The term ‘ecology of images’ is considered by many was first coined by Susan Sontag in her book On Photography (Ross, 1994). Although Sontag does not develop it further, it was taken up seriously for the first time, since Sontag, by Andrew Ross in his 1994 essay of the same title. Ross distinguishes this idea in two ways: ecology of images and images of ecology. Ecology of images as Ross argues belongs to the side of the industrial and social production of images and their circulation. Whereas, as one might easily guess, images of ecology are a genre of photography or images in general.[vi] However, neither Sontag nor Ross helps us expand the term “ecology” with respect to images -baring a reference to Kodak as one of the largest polluters in United States of America in the 1990s. In a sense, it appears that they limit themselves to the ‘economic’ idea of the circulation of images rather than their link to “ecology” per se. What can we speak of the ecological with respect to the planetary scale of circulation of images today? If we link back to the idea of non-anthropocentric laws of deep ecology, we can even say that at the ecological scale images too might have an existence, life, laws which are only for themselves, beyond human use or human correlation. Images with for no one.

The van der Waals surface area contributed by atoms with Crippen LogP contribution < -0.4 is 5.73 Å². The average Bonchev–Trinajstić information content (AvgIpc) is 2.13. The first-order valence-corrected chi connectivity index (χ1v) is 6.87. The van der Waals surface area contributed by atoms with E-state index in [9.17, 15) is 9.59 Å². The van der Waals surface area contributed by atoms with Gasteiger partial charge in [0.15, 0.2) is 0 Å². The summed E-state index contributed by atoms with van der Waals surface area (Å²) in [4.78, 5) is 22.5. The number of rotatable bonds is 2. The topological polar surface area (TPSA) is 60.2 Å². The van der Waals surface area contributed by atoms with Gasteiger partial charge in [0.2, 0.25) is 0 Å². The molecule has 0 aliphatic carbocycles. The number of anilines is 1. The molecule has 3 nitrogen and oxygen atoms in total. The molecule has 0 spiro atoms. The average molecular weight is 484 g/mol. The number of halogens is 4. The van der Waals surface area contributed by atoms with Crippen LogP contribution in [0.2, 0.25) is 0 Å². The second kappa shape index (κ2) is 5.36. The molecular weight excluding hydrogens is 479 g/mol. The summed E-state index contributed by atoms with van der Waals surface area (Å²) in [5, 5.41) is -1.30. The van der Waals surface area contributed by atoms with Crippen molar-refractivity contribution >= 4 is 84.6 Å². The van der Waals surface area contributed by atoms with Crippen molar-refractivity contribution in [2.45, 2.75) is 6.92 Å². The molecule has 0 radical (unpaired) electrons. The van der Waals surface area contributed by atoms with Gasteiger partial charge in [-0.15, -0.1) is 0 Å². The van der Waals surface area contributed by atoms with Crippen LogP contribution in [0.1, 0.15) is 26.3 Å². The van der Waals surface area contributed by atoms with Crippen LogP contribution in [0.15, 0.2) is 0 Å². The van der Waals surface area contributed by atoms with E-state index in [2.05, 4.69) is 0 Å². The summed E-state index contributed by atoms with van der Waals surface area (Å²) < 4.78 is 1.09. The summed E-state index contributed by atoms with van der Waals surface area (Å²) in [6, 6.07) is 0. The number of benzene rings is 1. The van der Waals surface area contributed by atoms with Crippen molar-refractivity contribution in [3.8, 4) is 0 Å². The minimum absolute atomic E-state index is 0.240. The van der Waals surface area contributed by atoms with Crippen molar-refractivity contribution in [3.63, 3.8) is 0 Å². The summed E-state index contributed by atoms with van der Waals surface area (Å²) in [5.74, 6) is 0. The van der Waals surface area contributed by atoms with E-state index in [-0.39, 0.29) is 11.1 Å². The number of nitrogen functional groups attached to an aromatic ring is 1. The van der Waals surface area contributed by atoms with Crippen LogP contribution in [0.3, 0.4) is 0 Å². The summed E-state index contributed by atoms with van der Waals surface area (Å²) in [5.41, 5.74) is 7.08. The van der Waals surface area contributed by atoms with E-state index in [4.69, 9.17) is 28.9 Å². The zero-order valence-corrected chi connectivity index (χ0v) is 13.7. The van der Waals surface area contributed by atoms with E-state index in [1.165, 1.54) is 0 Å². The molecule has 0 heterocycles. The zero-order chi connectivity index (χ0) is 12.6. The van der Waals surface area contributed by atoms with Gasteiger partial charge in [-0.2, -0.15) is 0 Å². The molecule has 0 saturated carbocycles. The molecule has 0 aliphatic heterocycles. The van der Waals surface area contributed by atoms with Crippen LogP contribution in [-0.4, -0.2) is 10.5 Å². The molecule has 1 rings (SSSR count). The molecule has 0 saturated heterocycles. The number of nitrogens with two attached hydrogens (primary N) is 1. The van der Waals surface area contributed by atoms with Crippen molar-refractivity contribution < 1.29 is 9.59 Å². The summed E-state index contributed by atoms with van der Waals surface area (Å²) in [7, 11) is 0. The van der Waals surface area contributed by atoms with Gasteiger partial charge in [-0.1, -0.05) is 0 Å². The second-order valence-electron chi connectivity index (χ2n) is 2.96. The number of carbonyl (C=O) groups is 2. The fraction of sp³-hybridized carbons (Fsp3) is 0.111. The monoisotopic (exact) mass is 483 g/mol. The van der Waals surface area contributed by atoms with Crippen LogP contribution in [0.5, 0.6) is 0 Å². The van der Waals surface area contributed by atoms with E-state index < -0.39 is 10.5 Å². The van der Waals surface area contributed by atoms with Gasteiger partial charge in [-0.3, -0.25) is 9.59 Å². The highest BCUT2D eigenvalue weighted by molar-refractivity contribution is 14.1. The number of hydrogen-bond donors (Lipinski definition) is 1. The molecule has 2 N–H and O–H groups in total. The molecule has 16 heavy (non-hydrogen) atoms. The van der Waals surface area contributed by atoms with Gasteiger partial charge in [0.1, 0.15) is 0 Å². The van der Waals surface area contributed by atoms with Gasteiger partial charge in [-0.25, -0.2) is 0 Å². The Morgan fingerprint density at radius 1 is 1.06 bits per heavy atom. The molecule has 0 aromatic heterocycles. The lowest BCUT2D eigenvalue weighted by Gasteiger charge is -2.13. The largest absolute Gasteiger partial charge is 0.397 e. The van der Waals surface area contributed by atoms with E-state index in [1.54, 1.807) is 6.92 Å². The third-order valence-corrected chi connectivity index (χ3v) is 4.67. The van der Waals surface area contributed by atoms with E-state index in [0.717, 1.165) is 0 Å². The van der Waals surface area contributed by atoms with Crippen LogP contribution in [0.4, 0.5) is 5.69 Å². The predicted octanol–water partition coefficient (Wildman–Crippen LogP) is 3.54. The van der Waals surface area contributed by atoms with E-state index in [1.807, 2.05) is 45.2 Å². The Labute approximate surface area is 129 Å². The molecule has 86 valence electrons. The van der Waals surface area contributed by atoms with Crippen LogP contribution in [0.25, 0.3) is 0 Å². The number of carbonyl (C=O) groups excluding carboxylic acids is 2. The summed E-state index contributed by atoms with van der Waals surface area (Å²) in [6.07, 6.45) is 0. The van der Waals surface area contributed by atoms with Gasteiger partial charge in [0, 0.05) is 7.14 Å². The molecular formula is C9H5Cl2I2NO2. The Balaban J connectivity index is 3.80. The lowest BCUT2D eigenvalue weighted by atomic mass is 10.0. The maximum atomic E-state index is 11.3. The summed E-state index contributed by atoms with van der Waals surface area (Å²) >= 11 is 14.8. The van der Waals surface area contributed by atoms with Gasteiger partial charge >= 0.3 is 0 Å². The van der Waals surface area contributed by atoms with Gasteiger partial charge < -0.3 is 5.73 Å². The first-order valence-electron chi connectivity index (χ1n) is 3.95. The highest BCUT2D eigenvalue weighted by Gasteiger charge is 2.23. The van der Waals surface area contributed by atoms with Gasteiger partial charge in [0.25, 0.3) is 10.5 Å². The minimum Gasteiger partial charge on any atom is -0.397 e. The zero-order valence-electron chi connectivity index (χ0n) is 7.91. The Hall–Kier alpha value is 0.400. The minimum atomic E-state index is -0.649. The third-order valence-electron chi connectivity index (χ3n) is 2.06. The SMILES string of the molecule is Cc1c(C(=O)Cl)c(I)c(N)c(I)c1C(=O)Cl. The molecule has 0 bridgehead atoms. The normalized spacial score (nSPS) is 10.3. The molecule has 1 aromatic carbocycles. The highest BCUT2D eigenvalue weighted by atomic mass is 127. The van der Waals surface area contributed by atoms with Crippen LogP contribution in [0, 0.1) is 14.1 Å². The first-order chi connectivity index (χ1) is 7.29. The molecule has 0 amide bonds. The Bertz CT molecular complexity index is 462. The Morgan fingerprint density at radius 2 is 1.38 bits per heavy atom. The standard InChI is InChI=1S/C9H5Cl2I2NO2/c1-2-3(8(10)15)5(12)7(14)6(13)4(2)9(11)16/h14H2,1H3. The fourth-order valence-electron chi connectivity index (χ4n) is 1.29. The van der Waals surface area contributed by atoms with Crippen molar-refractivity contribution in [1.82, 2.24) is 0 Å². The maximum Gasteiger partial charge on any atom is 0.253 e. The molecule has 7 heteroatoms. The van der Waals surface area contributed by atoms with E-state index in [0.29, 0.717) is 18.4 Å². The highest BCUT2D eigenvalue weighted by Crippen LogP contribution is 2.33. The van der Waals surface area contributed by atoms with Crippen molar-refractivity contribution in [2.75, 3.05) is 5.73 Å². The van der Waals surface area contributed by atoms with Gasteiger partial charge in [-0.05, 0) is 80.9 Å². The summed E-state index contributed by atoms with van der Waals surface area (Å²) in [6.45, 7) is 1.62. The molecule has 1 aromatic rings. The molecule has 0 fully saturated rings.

6. Images for no one or Reassessing the Cult and Exhibition Value: The idea of images for no one, pose an interesting question to Benjamin’s idea of Cult and Exhibition value. As noted earlier, the spectrum of Cult and Exhibition value is also a spectrum of invisibility and visibility of images. It is not as simple as use value (tactile / invisible) and exchange value (optical / visible). Remember, that for Benjamin, like for Deleuze, what makes the use value of something tactile or affective (that which precedes language or representation) is habit: 

    “Tactile reception comes about not only by way of attention but also by way of habit. The latter largely determines even the optical reception of architecture, which originally takes the form less of an attentive observation than of a casual noticing. For the tasks which face the human apparatus of perception at historical turning points cannot be accomplished solely by optical means-that is, by way of contemplation. They are mastered gradually – guided by tactile reception-through habit.”[vii]